Is a coronary angioplasty safe?

A coronary angioplasty is one of the common treatments for artery blockages that carry blood to the heart. People aged 65 or older are most likely to undergo a coronary angioplasty since they are more likely to suffer from heart disease. Since there are no major incisions to be made in the body, the procedure is typically regarded as extremely safe in most people. So, it is referred to as a minimally invasive surgical treatment. The risk of complications due to Coronary Angioplasty is are and depends on various factors like:
  • Age
  • General health
  • Whether having a heart attack or not
Complications are inevitable with any surgical procedure but are observed in only a few patients. If serious problems had to occur as a result of the procedure, they might include:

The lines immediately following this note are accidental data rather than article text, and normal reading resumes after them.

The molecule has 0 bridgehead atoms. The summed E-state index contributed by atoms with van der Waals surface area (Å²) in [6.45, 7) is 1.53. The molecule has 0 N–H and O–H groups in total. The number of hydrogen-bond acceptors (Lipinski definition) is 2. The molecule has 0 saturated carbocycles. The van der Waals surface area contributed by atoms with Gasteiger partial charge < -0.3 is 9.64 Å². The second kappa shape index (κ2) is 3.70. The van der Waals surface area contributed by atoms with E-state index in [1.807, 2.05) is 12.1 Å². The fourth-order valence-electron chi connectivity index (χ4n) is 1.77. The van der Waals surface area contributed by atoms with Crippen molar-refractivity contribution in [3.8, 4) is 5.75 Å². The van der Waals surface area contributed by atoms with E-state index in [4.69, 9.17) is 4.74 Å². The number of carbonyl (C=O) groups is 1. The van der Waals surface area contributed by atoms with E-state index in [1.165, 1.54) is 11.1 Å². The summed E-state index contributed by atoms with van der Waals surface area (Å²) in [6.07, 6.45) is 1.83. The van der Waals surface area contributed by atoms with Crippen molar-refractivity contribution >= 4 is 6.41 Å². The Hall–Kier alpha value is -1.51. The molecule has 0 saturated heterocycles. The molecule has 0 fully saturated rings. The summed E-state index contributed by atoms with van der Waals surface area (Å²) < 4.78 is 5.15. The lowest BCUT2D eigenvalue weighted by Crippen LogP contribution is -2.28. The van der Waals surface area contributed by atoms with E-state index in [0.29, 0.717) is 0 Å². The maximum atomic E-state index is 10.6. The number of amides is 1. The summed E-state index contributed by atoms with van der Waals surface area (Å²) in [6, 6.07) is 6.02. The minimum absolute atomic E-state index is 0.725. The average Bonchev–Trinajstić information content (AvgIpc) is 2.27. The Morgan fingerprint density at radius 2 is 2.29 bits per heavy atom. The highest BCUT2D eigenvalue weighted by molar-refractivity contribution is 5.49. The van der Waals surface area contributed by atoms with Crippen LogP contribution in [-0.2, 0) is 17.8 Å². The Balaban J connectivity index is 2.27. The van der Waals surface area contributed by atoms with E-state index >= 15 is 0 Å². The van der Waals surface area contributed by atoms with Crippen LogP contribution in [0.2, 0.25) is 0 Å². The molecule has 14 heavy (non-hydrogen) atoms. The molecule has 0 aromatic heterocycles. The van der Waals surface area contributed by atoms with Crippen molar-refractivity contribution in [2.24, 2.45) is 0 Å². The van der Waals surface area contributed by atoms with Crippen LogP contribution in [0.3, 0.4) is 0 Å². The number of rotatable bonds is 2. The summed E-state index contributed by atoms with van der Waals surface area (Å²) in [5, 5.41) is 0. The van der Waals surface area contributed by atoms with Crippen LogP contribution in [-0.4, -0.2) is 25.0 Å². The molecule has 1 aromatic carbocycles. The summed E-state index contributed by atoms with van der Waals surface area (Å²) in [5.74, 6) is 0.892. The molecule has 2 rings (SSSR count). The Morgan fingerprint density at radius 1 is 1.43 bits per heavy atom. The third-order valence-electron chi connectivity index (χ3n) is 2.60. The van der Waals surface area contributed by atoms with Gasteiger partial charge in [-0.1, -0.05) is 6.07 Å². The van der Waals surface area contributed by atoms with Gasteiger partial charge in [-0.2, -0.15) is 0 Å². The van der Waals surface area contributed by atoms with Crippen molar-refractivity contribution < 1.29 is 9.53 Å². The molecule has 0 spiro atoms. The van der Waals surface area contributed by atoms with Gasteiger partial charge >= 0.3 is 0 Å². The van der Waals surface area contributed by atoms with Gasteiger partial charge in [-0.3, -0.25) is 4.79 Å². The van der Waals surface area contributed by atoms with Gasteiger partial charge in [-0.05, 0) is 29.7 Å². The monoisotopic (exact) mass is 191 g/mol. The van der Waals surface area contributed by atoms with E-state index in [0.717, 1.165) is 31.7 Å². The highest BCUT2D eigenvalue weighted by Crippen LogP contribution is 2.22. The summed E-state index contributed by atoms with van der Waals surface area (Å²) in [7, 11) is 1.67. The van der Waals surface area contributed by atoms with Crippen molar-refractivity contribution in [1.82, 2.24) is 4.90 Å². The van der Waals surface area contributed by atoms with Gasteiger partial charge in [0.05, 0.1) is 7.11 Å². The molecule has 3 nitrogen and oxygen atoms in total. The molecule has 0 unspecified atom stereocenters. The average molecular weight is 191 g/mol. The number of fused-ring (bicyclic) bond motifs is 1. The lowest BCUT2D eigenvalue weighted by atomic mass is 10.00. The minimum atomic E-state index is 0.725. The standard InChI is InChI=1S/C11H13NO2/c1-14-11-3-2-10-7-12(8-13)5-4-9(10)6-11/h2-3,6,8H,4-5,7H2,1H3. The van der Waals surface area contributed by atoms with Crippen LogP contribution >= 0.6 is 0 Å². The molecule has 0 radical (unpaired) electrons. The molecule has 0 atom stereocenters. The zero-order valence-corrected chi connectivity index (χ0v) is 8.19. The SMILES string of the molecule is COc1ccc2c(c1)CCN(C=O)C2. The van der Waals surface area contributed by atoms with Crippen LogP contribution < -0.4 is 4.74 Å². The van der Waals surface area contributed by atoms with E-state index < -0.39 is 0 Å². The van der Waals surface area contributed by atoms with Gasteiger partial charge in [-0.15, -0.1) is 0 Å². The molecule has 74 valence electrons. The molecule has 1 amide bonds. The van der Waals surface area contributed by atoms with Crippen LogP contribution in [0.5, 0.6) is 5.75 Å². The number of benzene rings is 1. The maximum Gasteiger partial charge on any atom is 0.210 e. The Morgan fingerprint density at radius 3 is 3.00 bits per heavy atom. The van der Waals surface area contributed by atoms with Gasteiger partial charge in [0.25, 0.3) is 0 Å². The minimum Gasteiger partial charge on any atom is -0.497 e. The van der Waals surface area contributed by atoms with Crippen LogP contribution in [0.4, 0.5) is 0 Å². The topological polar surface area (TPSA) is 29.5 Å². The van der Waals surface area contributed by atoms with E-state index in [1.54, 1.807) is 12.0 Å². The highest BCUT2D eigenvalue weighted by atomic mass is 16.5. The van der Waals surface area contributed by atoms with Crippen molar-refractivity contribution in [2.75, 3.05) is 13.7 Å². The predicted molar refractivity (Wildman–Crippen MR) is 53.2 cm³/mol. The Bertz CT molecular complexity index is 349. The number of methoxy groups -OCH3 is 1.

• Excessive bleeding
  • Heart attack
  • Stroke

Is there any alternative procedure?

Your doctor may recommend Coronary Artery Bypass Graft (CABG) if your coronary arteries are more narrowed or blocked or if the arteries structure is abnormal. This is an invasive type of surgery that involves removing segments of healthy blood vessels from other body parts and attached to damaged coronary arteries. These vessels divert blood away from narrowed or clogged arteries by bypassing the clogged parts.

Why is it done?

Angioplasty is performed to remove fatty plaque that builds up in the walls of the heart's blood vessels. An angioplasty might be a suitable treatment option if:
  • Medication or lifestyle changes have no effect on improving your heart health.